In November 2002, a prominent Al-Qaeda website posted a 4,000-word diatribe described as a letter from Osama bin Laden to the American people. In the course of the screed, which purports to explain the grievances of the Muslim world, bin Laden takes special care to lay out the reasons for America’s moral inferiority. High among them, he writes, is the fact that:
You are a nation that permits usury, which has been forbidden by all the religions. Yet you build your economy and investments on usury. As a result of this, in all its different forms and guises, the Jews have taken control of your economy, through which they have then taken control of your media, and now control all aspects of your life making you their servants and achieving their aims at your expense.
Here was a compact summation of a centuries-old case for anti-Semitism, complete with the identification of capitalism with usury, the identification of usury with the Jews, and the assertion of a resulting Jewish conspiracy to dominate non-Jewish majorities through the exercise of economic, social, and political power. It showed that Islamism is not so disconnected from prior political and cultural extremisms. But it also evidenced the still thorny and complex relationship between capitalism and the Jews.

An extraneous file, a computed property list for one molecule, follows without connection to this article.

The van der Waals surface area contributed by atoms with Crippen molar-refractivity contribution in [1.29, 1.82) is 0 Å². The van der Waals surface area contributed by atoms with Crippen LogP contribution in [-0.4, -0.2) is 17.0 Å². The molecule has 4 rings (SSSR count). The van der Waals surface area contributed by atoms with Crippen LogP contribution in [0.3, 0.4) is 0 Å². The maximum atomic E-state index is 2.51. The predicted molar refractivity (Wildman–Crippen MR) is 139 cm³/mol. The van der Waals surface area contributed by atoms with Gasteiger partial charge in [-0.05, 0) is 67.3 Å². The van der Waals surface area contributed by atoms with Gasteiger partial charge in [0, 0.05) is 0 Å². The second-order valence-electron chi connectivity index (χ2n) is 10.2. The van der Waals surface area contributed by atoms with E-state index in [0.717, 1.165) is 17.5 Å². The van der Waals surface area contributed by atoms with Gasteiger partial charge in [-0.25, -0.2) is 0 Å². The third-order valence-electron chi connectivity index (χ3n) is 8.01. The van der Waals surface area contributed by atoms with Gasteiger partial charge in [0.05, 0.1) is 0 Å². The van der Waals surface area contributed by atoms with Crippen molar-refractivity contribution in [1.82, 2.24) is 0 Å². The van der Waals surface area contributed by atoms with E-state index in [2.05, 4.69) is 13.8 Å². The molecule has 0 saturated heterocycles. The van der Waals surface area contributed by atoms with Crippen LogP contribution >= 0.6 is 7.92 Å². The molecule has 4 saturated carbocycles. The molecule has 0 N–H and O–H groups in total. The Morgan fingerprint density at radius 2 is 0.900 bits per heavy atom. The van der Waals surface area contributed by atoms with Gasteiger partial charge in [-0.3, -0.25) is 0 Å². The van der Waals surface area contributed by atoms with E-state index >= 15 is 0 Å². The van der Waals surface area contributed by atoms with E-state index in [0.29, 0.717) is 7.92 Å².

Much has been written on that subject through the years, by anti-Semites, by friends of the Jews, and, not least, by many Jewish writers—from Moses Mendelssohn to Milton Friedman. It is a subject riddled with mysteries and contradictions: Why did the decline of Christian prohibitions on usury make the Jews more rather than less resented for their economic prowess? Just why have Jews around the world in fact been such successful capitalists? Has that success helped or harmed the Jews’ attachment to their religion? How could Jews be at once so closely identified with both capitalism and the assault on capitalism by socialism and communism? And what explains the exceptional persistence of the familiar tropes of anti-capitalist anti-Semitism—demonstrated by Bin Laden’s charges?
These questions point to even deeper dilemmas regarding the social and cultural character of capitalism, and the inevitable scars and distortions wrought upon the Jewish soul by the struggle for survival in the Diaspora. It takes a scholar of uncommon broad-mindedness to take up such large problems, which combine economics, history, theology, and philosophy.
In his new book, Capitalism and the Jews, Jerry Z. Muller fully acknowledges that he has taken on a daunting task. And rather than undertake a futile effort to be comprehensive, he approaches the subject from a few distinct angles, and attempts especially to counter some easy and commonly held assumptions. The result is an accessible, intriguing, and singularly perceptive little book.